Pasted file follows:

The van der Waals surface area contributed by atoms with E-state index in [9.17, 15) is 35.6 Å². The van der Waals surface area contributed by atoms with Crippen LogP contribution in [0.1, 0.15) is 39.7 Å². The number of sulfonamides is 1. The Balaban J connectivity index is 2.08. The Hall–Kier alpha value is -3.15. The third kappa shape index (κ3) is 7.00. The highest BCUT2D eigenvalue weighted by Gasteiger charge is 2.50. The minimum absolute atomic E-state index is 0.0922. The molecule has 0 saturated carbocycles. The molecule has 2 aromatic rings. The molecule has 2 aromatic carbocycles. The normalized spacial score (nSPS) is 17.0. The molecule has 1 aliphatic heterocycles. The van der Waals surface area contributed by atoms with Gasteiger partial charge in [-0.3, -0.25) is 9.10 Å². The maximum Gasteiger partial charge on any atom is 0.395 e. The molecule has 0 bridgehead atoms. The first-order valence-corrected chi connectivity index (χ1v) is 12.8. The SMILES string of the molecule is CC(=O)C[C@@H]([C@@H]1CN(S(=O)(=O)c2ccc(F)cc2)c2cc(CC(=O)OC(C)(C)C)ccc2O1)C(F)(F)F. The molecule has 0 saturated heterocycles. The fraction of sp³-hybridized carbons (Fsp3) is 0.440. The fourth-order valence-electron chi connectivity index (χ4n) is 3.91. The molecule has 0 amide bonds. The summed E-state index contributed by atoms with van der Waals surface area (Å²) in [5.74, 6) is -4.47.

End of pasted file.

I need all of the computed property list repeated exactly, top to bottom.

The van der Waals surface area contributed by atoms with E-state index in [9.17, 15) is 35.6 Å². The van der Waals surface area contributed by atoms with Crippen LogP contribution in [0.1, 0.15) is 39.7 Å². The number of sulfonamides is 1. The Balaban J connectivity index is 2.08. The Hall–Kier alpha value is -3.15. The third kappa shape index (κ3) is 7.00. The highest BCUT2D eigenvalue weighted by Gasteiger charge is 2.50. The minimum absolute atomic E-state index is 0.0922. The molecule has 0 saturated carbocycles. The molecule has 2 aromatic rings. The molecule has 2 aromatic carbocycles. The normalized spacial score (nSPS) is 17.0. The molecule has 1 aliphatic heterocycles. The van der Waals surface area contributed by atoms with Gasteiger partial charge in [-0.3, -0.25) is 9.10 Å². The maximum Gasteiger partial charge on any atom is 0.395 e. The molecule has 0 bridgehead atoms. The first-order valence-corrected chi connectivity index (χ1v) is 12.8. The SMILES string of the molecule is CC(=O)C[C@@H]([C@@H]1CN(S(=O)(=O)c2ccc(F)cc2)c2cc(CC(=O)OC(C)(C)C)ccc2O1)C(F)(F)F. The molecule has 0 saturated heterocycles. The fraction of sp³-hybridized carbons (Fsp3) is 0.440. The fourth-order valence-electron chi connectivity index (χ4n) is 3.91. The molecule has 0 amide bonds. The summed E-state index contributed by atoms with van der Waals surface area (Å²) in [5.74, 6) is -4.47.